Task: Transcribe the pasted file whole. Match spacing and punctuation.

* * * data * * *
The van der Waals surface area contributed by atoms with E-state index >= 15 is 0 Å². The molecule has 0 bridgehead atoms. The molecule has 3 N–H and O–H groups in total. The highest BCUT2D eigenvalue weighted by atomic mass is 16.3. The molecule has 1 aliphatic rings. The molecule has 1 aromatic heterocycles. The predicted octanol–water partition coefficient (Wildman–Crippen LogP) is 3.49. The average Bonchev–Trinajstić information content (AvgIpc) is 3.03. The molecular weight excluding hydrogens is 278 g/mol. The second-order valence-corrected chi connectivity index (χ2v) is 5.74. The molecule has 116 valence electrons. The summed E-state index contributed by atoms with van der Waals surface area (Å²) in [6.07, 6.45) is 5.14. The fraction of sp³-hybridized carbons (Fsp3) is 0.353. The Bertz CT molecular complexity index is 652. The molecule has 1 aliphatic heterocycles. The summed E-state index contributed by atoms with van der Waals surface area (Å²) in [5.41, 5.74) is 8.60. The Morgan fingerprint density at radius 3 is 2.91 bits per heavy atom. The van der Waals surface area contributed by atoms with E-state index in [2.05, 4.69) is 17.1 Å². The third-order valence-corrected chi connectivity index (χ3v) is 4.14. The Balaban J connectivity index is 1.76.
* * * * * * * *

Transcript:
The van der Waals surface area contributed by atoms with E-state index >= 15 is 0 Å². The molecule has 0 bridgehead atoms. The molecule has 3 N–H and O–H groups in total. The highest BCUT2D eigenvalue weighted by atomic mass is 16.3. The molecule has 1 aliphatic rings. The molecule has 1 aromatic heterocycles. The predicted octanol–water partition coefficient (Wildman–Crippen LogP) is 3.49. The average Bonchev–Trinajstić information content (AvgIpc) is 3.03. The molecular weight excluding hydrogens is 278 g/mol. The second-order valence-corrected chi connectivity index (χ2v) is 5.74. The molecule has 116 valence electrons. The summed E-state index contributed by atoms with van der Waals surface area (Å²) in [6.07, 6.45) is 5.14. The fraction of sp³-hybridized carbons (Fsp3) is 0.353. The Bertz CT molecular complexity index is 652. The molecule has 1 aliphatic heterocycles. The summed E-state index contributed by atoms with van der Waals surface area (Å²) in [5.41, 5.74) is 8.60. The Morgan fingerprint density at radius 3 is 2.91 bits per heavy atom. The van der Waals surface area contributed by atoms with E-state index in [2.05, 4.69) is 17.1 Å². The third-order valence-corrected chi connectivity index (χ3v) is 4.14. The Balaban J connectivity index is 1.76.